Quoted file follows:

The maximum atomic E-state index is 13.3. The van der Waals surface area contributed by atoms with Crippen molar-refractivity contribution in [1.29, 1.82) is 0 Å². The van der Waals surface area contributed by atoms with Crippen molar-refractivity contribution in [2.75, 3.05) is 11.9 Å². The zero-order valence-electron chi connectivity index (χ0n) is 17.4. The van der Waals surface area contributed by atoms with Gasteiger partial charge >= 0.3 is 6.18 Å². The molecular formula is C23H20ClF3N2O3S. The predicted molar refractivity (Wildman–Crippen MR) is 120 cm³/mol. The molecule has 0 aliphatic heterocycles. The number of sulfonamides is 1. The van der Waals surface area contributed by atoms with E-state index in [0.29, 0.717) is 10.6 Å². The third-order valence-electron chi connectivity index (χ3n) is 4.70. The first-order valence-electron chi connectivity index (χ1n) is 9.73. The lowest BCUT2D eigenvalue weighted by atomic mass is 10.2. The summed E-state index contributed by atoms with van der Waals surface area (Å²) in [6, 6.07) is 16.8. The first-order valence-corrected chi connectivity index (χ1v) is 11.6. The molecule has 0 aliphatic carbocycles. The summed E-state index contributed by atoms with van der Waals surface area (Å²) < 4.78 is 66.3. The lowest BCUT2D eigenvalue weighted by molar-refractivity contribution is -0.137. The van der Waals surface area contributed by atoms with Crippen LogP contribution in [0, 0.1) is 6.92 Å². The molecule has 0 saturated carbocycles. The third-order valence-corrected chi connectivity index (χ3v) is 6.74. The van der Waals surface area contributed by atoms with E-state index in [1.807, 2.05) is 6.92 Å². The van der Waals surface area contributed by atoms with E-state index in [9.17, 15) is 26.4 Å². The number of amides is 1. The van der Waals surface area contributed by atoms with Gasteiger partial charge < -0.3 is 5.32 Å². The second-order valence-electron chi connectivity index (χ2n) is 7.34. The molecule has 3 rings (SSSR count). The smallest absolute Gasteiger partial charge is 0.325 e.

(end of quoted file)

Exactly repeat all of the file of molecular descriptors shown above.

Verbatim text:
The maximum atomic E-state index is 13.3. The van der Waals surface area contributed by atoms with Crippen molar-refractivity contribution in [1.29, 1.82) is 0 Å². The van der Waals surface area contributed by atoms with Crippen molar-refractivity contribution in [2.75, 3.05) is 11.9 Å². The zero-order valence-electron chi connectivity index (χ0n) is 17.4. The van der Waals surface area contributed by atoms with Gasteiger partial charge >= 0.3 is 6.18 Å². The molecular formula is C23H20ClF3N2O3S. The predicted molar refractivity (Wildman–Crippen MR) is 120 cm³/mol. The molecule has 0 aliphatic heterocycles. The number of sulfonamides is 1. The van der Waals surface area contributed by atoms with E-state index in [0.29, 0.717) is 10.6 Å². The third-order valence-electron chi connectivity index (χ3n) is 4.70. The first-order valence-electron chi connectivity index (χ1n) is 9.73. The lowest BCUT2D eigenvalue weighted by atomic mass is 10.2. The summed E-state index contributed by atoms with van der Waals surface area (Å²) in [6, 6.07) is 16.8. The first-order valence-corrected chi connectivity index (χ1v) is 11.6. The molecule has 0 aliphatic carbocycles. The summed E-state index contributed by atoms with van der Waals surface area (Å²) < 4.78 is 66.3. The lowest BCUT2D eigenvalue weighted by molar-refractivity contribution is -0.137. The van der Waals surface area contributed by atoms with Crippen LogP contribution in [0, 0.1) is 6.92 Å². The molecule has 0 saturated carbocycles. The third-order valence-corrected chi connectivity index (χ3v) is 6.74. The van der Waals surface area contributed by atoms with E-state index in [1.807, 2.05) is 6.92 Å². The van der Waals surface area contributed by atoms with E-state index in [9.17, 15) is 26.4 Å². The number of amides is 1. The van der Waals surface area contributed by atoms with Gasteiger partial charge < -0.3 is 5.32 Å². The second-order valence-electron chi connectivity index (χ2n) is 7.34. The molecule has 3 rings (SSSR count). The smallest absolute Gasteiger partial charge is 0.325 e.